Great Mosque, view of interior along nave, with tomb of John the Baptist at lest
George Swain, 18 January 1920
Kelsey Museum 7.0232

Relief of soldier’s head
Roman, 69–79 AD
Kelsey Museum 2425
Waiting for the Barbarians

What are we waiting for, assembled in the forum?

The barbarians are due here today.

Why isn’t anything happening in the senate?
Why do the senators sit there without legislating?

Because the barbarians are coming today.
What laws can the senators make now?
Once the barbarians are here, they’ll do the legislating.

Why did our emperor get up so early,
and why is he sitting at the city’s main gate
on his throne, in state, wearing the crown?

Because the barbarians are coming today
and the emperor is waiting to receive their leader.
He has even prepared a scroll to give him,
replete with titles, with imposing names.

Why have our two consuls and praetors come out today
wearing their embroidered, their scarlet togas?
Why have they put on bracelets with so many amethysts,
and rings sparkling with magnificent emeralds?
Why are they carrying elegant canes
beautifully worked in silver and gold?

Because the barbarians are coming today
and things like that dazzle the barbarians.

Why don’t our distinguished orators come forward as usual
to make their speeches, say what they have to say?

Because the barbarians are coming today
And they’re bored by rhetoric and public speaking.

Why this sudden restlessness, this confusion?
(How serious people’s faces have become.)
Why are the streets and squares emptying so rapidly,
Everyone going home so lost in thought?

Because night has fallen and the barbarians have not come.
And some who have just returned from the border say
There are no barbarians any longer.

And now, what’s going to happen to us without barbarians?
They were, those people, a kind of solution.

Trans. Edmund Keeley and Philip Sherrard

Impression from steatite mold for medallion of Saint Simeon
Kelsey Museum 87517

Limestone column capital
Dimé, Egypt, Roman
Kelsey Museum 25940

Yes, I know his new poems;
all Beirut is raving about them.
I’ll study them some other day.
I can’t today because I’m rather upset.

Certainly he’s more learned in Greek than Libanius.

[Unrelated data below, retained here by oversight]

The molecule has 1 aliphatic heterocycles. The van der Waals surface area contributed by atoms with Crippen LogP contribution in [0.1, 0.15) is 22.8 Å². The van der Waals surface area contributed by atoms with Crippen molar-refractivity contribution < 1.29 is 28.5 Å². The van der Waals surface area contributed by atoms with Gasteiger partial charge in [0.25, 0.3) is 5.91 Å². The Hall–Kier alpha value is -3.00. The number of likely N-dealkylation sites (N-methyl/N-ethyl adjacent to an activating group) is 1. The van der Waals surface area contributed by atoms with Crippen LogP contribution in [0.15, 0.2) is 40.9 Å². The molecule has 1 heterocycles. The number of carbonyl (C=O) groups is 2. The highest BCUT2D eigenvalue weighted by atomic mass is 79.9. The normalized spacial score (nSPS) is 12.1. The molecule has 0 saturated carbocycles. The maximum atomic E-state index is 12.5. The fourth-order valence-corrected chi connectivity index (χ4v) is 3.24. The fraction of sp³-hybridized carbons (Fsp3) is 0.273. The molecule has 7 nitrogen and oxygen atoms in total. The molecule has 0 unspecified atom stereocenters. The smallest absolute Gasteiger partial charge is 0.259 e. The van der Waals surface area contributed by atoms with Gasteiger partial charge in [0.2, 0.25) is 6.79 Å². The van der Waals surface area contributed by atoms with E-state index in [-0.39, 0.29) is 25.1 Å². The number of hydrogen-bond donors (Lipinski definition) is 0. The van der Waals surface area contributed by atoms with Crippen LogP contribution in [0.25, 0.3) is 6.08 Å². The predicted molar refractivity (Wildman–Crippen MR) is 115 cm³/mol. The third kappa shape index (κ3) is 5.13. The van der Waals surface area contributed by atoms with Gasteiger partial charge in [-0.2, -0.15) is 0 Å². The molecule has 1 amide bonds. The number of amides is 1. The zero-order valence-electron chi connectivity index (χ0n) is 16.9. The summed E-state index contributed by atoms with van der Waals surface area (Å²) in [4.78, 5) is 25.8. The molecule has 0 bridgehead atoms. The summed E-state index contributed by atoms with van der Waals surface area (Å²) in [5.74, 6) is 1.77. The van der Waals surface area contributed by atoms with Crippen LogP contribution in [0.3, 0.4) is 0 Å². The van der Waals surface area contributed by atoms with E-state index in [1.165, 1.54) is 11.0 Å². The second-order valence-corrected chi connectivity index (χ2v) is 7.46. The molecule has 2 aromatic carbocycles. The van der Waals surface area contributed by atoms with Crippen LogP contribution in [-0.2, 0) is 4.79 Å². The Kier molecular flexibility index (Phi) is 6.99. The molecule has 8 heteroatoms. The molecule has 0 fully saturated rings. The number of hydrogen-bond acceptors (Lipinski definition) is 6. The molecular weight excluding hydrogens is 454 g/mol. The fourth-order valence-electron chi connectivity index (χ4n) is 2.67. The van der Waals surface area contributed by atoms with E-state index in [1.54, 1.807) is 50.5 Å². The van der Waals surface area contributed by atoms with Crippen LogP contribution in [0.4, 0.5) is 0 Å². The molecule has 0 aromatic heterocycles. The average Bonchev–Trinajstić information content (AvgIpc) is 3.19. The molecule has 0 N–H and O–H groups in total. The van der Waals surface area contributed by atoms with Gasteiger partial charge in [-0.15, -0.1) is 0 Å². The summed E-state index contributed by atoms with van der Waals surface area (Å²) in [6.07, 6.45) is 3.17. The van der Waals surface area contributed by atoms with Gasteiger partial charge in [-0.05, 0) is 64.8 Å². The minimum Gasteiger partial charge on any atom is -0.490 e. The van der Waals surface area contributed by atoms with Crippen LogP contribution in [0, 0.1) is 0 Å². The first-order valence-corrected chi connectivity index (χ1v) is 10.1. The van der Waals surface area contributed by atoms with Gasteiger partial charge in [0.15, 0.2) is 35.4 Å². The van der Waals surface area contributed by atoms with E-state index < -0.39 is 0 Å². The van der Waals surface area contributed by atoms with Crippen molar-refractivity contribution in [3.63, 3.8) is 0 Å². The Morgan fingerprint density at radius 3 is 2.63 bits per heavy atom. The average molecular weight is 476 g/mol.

A better Poet than Meleager though? I wouldn’t say so.

But Mevis, why talk about Libanius
and books and all these trivialities?
Mevis, yesterday (it happened by chance)
I found myself under Simeon’s pillar.

I slipped in among, the Christians
praying and worshipping in silence there,
revering him. Not being a Christian myself
I couldn’t share their spiritual peace—
I trembled all over and suffered;
I shuddered, disturbed, terribly moved.

Please don’t smile; for thirty-five years—think of it—
winter and summer, night and day, for thirty-five years

he’s been living, suffering, on top of a pillar.
Before either of us was born (I’m twenty-nine,
you must be younger than me),
before we were born, just imagine it,
Simeon climbed up his pillar
and has stayed there ever since facing God.

I’m in no mood for work today—
but Mevis, I think it better that you tell them this:
whatever the other sophists may say,
I at least recognize Lamon
as Syria’s leading poet.

Trans. Edmund Keeley and Philip Sherrard
A note written in Cavafy’s hand ca. 1899 and found in his edition of Gibbon’s Decline and Fall of the Roman Empire, Cavafy reveals his admiration for St. Simeon the Stylite, whom Gibbon mentions: “This great, this wonderful saint is surely an object to be singled out in ecclesiastical history for admiration and study. He has been, perhaps, the only man who has dared to be really alone. . . . The glory of Simeon filled and astounded the earth. Innumerable pilgrims crowded round his column. People came from the farthest West and from the farthest East, from Britain and from India, to gaze on the unique sight—on this candle of faith . . . set up and lit on a lofty chandelier.” Cavafy wonders how one might put Simeon’s story to verse. He finds defects in Tennyson’s poetic treatment of the subject of Simeon, which “contains some well-made verses” but “fails in tone.” The subject requires something better: “It was a very difficult task—a task reserved, perhaps, for some mighty king of art—to find fitting language for so great a saint, so wonderful a man.”